Category Archives: JRC Rwanda Trip 2012

Our Final Day with WE-ACTx


On Wednesday we were back at the WE-ACTx office to finish assembling the new children’s library. The library itself was originally the brainchild of JRC member Katia Waxman, who created the idea for her Bat Mitzvah social action project last year.  Through her efforts, 450 books were donated, which she and her mother (trip coordinator Elaine Waxman) brought over from Chicago. (That’s Katia above, second from right, Sara Fox, far left, Brenda Feis, third from left, Seth Fox and Rachel Pinkelman).

When we arrived at the office Wednesday morning, we discovered that William had finished the mural (below) and the wall shelves had been finished and installed. We spent the morning sorting through the books and arranging them. When we finished, Katia’s project was finally complete – a wonderful legacy to leave to the children of WE-ACTx.

After lunch, we traveled to the WE-ACTx house for a very cool Rwandan dance lesson (Full disclosure, I sat this one  out and merely watched, sensing my moves wouldn’t have been a very pretty sight…)

Afterward, we split up into groups and visited the homes of three different Peer Parents, giving us the very special opportunity to get to know them and their families in a more personal setting. These visits completed our last full day with WE-ACTx, although five of our group will go back tomorrow to the jewelry cooperative to complete the work in their showroom.

A few words on this particular project: it began when a group of women met through a “Preventing Mother to Child Transmission Program” at WE-ACTx’s Nyacyonga clinic. The women (with us, below) decided to form a craft collective to generate income to buy baby formula as an alternative to breastfeeding in an effort to reduce the risk of transmitting the virus to their babies.  They initially produced woven plastic shopping bags, but eventually settled on craft jewelry – they are now a fully licensed cooperative that they named, “Ejo Hazaza” (“Tomorrow”).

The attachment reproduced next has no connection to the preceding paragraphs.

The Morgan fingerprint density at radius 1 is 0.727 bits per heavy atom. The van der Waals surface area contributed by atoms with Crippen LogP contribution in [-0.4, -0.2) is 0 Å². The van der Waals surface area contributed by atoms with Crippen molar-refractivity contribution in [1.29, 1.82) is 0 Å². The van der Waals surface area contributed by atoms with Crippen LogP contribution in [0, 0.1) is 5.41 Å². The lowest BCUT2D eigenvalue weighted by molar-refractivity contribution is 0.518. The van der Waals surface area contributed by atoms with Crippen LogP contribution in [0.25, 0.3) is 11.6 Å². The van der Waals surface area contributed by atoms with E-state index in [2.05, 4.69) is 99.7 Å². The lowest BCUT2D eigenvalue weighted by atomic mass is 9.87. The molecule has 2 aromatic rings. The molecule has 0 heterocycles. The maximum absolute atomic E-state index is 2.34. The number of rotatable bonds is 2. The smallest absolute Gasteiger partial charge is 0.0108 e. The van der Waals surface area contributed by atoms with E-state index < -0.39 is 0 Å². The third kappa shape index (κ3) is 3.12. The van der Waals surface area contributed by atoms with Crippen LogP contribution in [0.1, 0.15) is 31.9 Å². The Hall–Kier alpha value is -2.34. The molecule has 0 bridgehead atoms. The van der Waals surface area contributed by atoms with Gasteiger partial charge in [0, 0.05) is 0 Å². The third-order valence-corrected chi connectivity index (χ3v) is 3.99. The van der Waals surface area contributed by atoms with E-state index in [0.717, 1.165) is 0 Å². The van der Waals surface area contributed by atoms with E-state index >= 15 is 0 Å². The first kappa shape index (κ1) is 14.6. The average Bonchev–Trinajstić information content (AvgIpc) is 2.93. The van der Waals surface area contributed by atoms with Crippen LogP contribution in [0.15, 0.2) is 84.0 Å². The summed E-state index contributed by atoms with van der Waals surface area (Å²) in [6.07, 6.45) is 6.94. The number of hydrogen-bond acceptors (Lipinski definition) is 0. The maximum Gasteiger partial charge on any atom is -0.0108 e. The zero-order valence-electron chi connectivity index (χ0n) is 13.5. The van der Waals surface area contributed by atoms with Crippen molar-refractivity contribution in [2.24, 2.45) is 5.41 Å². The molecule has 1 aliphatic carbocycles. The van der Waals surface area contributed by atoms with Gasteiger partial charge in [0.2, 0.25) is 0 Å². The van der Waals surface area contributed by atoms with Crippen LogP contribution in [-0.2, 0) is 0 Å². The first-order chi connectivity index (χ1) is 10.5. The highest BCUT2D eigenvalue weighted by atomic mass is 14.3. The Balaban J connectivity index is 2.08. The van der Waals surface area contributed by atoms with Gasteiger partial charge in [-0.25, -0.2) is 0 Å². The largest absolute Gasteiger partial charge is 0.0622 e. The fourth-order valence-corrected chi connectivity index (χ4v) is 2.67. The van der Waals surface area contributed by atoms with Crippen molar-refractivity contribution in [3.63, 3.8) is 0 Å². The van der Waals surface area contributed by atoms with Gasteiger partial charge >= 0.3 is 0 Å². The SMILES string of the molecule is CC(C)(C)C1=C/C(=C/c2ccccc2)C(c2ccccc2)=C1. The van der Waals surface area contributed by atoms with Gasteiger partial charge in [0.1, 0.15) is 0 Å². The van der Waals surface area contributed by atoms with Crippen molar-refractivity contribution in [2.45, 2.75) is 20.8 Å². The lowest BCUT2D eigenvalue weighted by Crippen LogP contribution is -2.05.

Speaking of tomorrow – our volunteer efforts will focus on the work of CHABHA – another inspiring Rwandan NGO.

Creative Women’s Empowerment in Rwanda


Tuesday began with another return visit: this time to the Ineza Woman’s Sewing Cooperative in the Ramera district of Kigali. Ineza was founded in 2006 by WE-ACTx, who helped group of women with ten sewing machines to create an income generation project for their community.  They were initially supported by WE-ACTx, who helped connect them with the Latin School in Chicago and eventually Ineza dolls were sold at (of all places) the swanky Barney’s store in Chicago’s Gold Coast for $50.00 to $100.00 a piece.


Now a thriving women’s craft cooperative, Ineza sews a variety of items out of beautiful African textiles, including handbags, clothing, laptop cases, wallets, etc. They have now grown to the point where they are financially independent of WE-ACTx and maintains their own bank account. Their gorgeous merchandise has also become available via the internet through Manos de Madres, so as soon as you finish reading this post you should check them out and buy their products.

After lunch, the youth members of our delegation joined the young people of the WE-ACTx youth program for the afternoon while the rest of us volunteered at another WE-ACTx  income generation project – a new women’s jewelery cooperative in Nyaconga (below).